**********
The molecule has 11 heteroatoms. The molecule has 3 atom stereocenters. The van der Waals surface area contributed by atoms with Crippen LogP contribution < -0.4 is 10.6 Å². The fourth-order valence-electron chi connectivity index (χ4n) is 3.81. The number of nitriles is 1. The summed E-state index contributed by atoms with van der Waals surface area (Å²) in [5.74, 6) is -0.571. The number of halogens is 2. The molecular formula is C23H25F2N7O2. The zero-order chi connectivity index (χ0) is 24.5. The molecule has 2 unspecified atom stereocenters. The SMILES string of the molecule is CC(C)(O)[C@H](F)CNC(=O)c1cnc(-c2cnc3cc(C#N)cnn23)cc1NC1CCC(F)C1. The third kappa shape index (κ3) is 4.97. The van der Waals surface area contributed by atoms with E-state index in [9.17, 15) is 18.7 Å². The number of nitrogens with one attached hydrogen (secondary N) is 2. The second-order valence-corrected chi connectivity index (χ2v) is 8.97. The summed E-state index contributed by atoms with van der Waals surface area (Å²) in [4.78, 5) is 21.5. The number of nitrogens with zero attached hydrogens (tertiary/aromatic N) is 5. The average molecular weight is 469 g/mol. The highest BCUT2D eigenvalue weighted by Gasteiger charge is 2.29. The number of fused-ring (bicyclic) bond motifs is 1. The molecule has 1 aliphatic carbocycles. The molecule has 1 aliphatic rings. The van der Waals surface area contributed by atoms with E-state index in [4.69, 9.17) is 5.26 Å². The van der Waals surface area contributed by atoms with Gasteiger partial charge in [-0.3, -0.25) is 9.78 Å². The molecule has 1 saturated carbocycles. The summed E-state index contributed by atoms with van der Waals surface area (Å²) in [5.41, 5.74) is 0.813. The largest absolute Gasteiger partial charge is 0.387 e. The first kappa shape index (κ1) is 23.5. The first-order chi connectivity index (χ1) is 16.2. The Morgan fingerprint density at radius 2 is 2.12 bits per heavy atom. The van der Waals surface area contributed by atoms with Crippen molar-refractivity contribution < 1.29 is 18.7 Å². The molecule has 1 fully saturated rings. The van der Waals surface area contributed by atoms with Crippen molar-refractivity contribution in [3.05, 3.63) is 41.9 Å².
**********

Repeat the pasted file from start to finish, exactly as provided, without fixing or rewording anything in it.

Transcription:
The molecule has 11 heteroatoms. The molecule has 3 atom stereocenters. The van der Waals surface area contributed by atoms with Crippen LogP contribution < -0.4 is 10.6 Å². The fourth-order valence-electron chi connectivity index (χ4n) is 3.81. The number of nitriles is 1. The summed E-state index contributed by atoms with van der Waals surface area (Å²) in [5.74, 6) is -0.571. The number of halogens is 2. The molecular formula is C23H25F2N7O2. The zero-order chi connectivity index (χ0) is 24.5. The molecule has 2 unspecified atom stereocenters. The SMILES string of the molecule is CC(C)(O)[C@H](F)CNC(=O)c1cnc(-c2cnc3cc(C#N)cnn23)cc1NC1CCC(F)C1. The third kappa shape index (κ3) is 4.97. The van der Waals surface area contributed by atoms with E-state index in [9.17, 15) is 18.7 Å². The number of nitrogens with one attached hydrogen (secondary N) is 2. The second-order valence-corrected chi connectivity index (χ2v) is 8.97. The summed E-state index contributed by atoms with van der Waals surface area (Å²) in [4.78, 5) is 21.5. The number of nitrogens with zero attached hydrogens (tertiary/aromatic N) is 5. The average molecular weight is 469 g/mol. The highest BCUT2D eigenvalue weighted by Gasteiger charge is 2.29. The number of fused-ring (bicyclic) bond motifs is 1. The molecule has 1 aliphatic carbocycles. The molecule has 1 aliphatic rings. The van der Waals surface area contributed by atoms with E-state index in [4.69, 9.17) is 5.26 Å². The van der Waals surface area contributed by atoms with Gasteiger partial charge in [-0.3, -0.25) is 9.78 Å². The molecule has 1 saturated carbocycles. The summed E-state index contributed by atoms with van der Waals surface area (Å²) in [5.41, 5.74) is 0.813. The largest absolute Gasteiger partial charge is 0.387 e. The first kappa shape index (κ1) is 23.5. The first-order chi connectivity index (χ1) is 16.2. The Morgan fingerprint density at radius 2 is 2.12 bits per heavy atom. The van der Waals surface area contributed by atoms with Crippen molar-refractivity contribution < 1.29 is 18.7 Å². The molecule has 1 fully saturated rings. The van der Waals surface area contributed by atoms with Crippen molar-refractivity contribution in [3.05, 3.63) is 41.9 Å².